George Shapiro
Analyst at Shapiro Research

And then you had said that the LPD 28 was a major help in the quarter. Is that a singled-out number in the queue or not?

Tom Stiehle
Executive Vice President & Chief Financial Officer at Huntington Ingalls Industries

You'll see that for -- the $17 million favorable adjustment, yes. And both it was a clean DDG 50 or delivery that we had in Q1. We usually get -- absent those deliveries, the following quarter, we'll do a hot wash of the remaining work and this sometimes some profitability that will happen in the next quarter. So that's been pulled into this quarter, too. That kind of factored in, in some of the opening remarks of a 7% shipbuilding expectation in Q2 as we pull that margin into the Q1 time frame.

George Shapiro
Analyst at Shapiro Research

Yes. And then if the second quarter is 7%, it would imply the third and the fourth quarter has got an average at least as good as the first quarter, if not a little better. So if you had this onetime major benefit in the first quarter, what are the benefits you get in the Q3 or Q4 to get that margin better than 8.3% to have the year at 8% to 8.1%?

Tom Stiehle
Executive Vice President & Chief Financial Officer at Huntington Ingalls Industries

Right. So we have several milestones on the back half of the year as we continue through the construction process on the LPD program. The milestones that we have on those ships. And as we bring people back onboard, sales will rise with a margin perspective and there's some efficiency that gains that. So we still feel comfortable with the 8% to 8.1%. We kind of highlighted at the beginning of the -- on the February call that it would be right up front and both the sales and the margin will come on the back half of the year.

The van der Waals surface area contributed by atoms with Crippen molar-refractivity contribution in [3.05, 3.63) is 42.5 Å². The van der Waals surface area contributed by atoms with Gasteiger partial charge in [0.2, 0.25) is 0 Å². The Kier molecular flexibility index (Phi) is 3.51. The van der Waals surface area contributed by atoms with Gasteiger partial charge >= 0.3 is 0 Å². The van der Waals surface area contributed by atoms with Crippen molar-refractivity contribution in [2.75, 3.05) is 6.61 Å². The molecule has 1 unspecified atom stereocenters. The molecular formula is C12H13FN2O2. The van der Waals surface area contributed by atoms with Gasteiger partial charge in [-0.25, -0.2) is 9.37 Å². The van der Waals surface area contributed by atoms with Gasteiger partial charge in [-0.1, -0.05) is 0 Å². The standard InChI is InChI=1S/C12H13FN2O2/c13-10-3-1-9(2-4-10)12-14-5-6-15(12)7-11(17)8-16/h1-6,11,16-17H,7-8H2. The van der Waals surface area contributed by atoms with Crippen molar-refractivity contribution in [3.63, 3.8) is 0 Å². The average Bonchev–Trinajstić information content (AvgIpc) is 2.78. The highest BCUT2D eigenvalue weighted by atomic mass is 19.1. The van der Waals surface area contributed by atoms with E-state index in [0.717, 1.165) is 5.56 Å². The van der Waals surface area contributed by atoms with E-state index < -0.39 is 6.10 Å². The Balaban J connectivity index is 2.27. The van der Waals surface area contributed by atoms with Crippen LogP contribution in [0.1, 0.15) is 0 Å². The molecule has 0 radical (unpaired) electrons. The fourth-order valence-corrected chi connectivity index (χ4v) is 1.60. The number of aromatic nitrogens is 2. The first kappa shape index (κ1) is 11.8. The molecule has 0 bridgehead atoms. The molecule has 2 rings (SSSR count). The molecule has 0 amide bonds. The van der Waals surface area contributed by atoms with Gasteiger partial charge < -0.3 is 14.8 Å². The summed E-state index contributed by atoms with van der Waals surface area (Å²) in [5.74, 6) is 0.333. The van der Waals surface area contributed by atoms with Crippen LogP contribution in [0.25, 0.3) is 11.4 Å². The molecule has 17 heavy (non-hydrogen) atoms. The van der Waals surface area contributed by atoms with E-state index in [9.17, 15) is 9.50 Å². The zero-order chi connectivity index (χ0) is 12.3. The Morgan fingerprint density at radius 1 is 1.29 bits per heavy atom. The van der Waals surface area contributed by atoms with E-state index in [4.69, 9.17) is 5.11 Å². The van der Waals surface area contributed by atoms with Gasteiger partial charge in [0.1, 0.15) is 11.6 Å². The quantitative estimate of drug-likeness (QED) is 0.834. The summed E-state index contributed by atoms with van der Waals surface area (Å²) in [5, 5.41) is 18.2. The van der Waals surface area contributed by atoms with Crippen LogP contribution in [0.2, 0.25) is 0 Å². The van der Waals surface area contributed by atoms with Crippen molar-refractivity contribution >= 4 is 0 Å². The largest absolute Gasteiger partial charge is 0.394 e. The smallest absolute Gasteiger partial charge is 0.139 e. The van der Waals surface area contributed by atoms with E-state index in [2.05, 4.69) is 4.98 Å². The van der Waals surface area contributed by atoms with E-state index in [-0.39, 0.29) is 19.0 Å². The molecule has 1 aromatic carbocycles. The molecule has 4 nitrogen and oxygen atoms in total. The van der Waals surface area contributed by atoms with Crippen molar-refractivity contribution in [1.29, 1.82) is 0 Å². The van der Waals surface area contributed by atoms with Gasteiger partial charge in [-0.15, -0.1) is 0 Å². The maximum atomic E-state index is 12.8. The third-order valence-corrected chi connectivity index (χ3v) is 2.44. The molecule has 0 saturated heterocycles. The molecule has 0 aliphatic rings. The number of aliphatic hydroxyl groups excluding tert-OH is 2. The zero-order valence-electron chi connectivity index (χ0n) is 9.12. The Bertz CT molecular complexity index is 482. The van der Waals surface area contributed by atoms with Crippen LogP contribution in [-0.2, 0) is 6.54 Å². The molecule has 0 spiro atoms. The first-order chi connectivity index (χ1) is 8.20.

George Shapiro
Analyst at Shapiro Research

Okay. Thanks very much.

Operator

Thank you very much. I'm not showing any further questions at this time. I'd now like to hand the call back over to Mr. Kastner for any closing remarks.

Chris Kastner
President & Chief Executive Officer at Huntington Ingalls Industries

Thank you, again, for joining us on today's call and your interest in HII is appreciated. We welcome your continued engagement and feedback. We'll see you out there.